Gillispie's mother, Winfred, died of lung cancer in February 2011. The two were particularly close, as Gillispie lived with her and cared for her during most of the two years he spent away from coaching after being fired by Kentucky in March 2009.
Shortly after his hiring at Texas Tech in March 2011, Gillispie was among a handful of coaches who lost millions to a Ponzi scheme by former AAU basketball operator David Salinas, who committed suicide last summer. Sports Illustrated reported that Gillispie invested $2.3 million in corporate bonds.
This July, Gllispie's nephew drowned after falling off a WaveRunner. A source close to Gillispie said he took the death particularly hard, adding that he's lost a significant amount of weight in the past two months, likely because of stress.
The past two weeks certainly couldn't have helped the situation. Two former Texas Tech players who have since transferred told CBSSports.com that Gillispie made players practice when they were injured and that he once held an eight-hour workout.
The Red Raiders finished 8-23 in Gillispie's first season and 1-17 in the Big 12.
On Monday, Texas Tech forward Jordan Tolbert -- the team's leading returning scorer -- told ESPN.com's Andy Katz that he didn't want to play for Gillispie next season.
Still, for all of his detractors, a number of Gillispie's former and current players have stepped forward in recent days to voice support for the coach.
Robert Lewandowski, a starting forward for Texas Tech last season, told ESPN.com that he appreciated Gillispie's tough-love approach.
"I would play for him again," Lewandowski wrote in an email from Poland, where he now plays professionally. "He loves his players, with no exceptions. I would never doubt that for a second. Playing for him was tough, but I came out alive and a better person for it."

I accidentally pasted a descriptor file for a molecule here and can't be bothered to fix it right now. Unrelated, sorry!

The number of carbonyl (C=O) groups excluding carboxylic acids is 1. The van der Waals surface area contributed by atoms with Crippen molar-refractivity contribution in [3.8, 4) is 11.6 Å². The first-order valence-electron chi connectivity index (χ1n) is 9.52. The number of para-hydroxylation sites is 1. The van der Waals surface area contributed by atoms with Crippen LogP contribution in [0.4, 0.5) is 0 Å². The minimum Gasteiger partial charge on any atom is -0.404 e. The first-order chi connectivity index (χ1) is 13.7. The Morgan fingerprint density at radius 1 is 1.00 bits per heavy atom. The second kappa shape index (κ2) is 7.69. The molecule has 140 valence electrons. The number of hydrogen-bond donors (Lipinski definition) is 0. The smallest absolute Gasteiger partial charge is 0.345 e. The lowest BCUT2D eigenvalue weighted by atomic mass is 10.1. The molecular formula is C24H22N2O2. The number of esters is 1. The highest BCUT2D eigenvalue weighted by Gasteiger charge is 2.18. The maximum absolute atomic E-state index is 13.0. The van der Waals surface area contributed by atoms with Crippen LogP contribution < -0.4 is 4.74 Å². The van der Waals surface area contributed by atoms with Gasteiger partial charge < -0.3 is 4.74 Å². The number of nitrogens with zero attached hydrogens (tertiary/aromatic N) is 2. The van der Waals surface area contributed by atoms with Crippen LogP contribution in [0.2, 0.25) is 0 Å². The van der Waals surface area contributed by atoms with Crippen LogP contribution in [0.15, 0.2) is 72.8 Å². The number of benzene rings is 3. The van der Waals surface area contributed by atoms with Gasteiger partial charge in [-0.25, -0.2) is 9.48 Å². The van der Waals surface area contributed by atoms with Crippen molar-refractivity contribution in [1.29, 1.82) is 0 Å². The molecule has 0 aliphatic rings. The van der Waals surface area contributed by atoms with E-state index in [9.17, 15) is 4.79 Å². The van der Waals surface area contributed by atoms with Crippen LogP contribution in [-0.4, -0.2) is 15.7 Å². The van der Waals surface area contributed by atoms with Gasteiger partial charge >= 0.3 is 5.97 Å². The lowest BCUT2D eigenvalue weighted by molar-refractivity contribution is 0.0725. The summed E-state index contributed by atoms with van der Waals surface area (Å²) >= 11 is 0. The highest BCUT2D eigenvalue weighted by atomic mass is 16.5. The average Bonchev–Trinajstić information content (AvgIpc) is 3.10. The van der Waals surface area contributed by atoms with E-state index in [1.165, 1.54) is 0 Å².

Texas Tech freshman point guard Josh Gray, the most highly touted signee of Gillispie's tenure in Lubbock thus far, sent out a supportive tweet over the weekend: "Prayers go out to my head coach ... keep (your) head up everything going to be alright." Gray also tweeted: "Shout-out to my coach I'm 110 percent behind you ..."
Gray reiterated his support for Gillispie when reached by ESPN.com on Monday afternoon but he said Texas Tech's compliance officials had instructed him not to comment.
Guard Luke Adams, a part-time starter for Texas Tech last season, tweeted: "If it wasn't hard everyone would do it. It's the hard that makes it great."
Former Gillispie players such as Texas A&M's Acie Law and Joseph Jones also spoke out in support of Gillispie. So did NBA star Deron Williams. Gillispie recruited Williams to Illinois when he was an assistant under Bill Self, who spoke to ESPN.com about Gillispie on Saturday.
"It's amazing to me how many experts (Texas Tech has) who know exactly what it takes to win that have never, ever won -- or at least not at a high level," Self said. "Somehow they know more about winning than a guy who has proven he can do it.
"I find most of these (accusations) hard to imagine, because I know him, and what's been reported isn't the Billy I know."
Information from The Associated Press was used in this report.